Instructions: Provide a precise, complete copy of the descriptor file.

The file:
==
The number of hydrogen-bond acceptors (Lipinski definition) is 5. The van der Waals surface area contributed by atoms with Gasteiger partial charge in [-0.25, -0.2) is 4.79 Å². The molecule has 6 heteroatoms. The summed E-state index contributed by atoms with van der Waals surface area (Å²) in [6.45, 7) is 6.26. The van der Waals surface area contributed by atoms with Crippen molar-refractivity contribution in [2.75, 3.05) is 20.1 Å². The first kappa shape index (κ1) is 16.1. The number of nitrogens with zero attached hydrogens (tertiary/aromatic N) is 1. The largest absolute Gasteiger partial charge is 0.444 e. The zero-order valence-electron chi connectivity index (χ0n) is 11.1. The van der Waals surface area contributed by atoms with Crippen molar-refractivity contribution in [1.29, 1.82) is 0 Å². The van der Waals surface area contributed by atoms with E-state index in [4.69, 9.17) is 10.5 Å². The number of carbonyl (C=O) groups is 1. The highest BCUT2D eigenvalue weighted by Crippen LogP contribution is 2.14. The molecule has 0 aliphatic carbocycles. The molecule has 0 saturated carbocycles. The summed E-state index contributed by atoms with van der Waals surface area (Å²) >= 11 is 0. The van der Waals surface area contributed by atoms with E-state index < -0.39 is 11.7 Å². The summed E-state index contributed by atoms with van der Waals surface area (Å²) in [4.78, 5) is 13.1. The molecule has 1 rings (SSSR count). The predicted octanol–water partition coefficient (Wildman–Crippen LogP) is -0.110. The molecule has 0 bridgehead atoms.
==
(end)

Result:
The number of hydrogen-bond acceptors (Lipinski definition) is 5. The van der Waals surface area contributed by atoms with Gasteiger partial charge in [-0.25, -0.2) is 4.79 Å². The molecule has 6 heteroatoms. The summed E-state index contributed by atoms with van der Waals surface area (Å²) in [6.45, 7) is 6.26. The van der Waals surface area contributed by atoms with Crippen molar-refractivity contribution in [2.75, 3.05) is 20.1 Å². The first kappa shape index (κ1) is 16.1. The number of nitrogens with zero attached hydrogens (tertiary/aromatic N) is 1. The largest absolute Gasteiger partial charge is 0.444 e. The zero-order valence-electron chi connectivity index (χ0n) is 11.1. The van der Waals surface area contributed by atoms with Crippen molar-refractivity contribution in [1.29, 1.82) is 0 Å². The van der Waals surface area contributed by atoms with E-state index in [4.69, 9.17) is 10.5 Å². The number of carbonyl (C=O) groups is 1. The highest BCUT2D eigenvalue weighted by Crippen LogP contribution is 2.14. The molecule has 0 aliphatic carbocycles. The molecule has 0 saturated carbocycles. The summed E-state index contributed by atoms with van der Waals surface area (Å²) >= 11 is 0. The van der Waals surface area contributed by atoms with E-state index < -0.39 is 11.7 Å². The summed E-state index contributed by atoms with van der Waals surface area (Å²) in [4.78, 5) is 13.1. The molecule has 1 rings (SSSR count). The predicted octanol–water partition coefficient (Wildman–Crippen LogP) is -0.110. The molecule has 0 bridgehead atoms.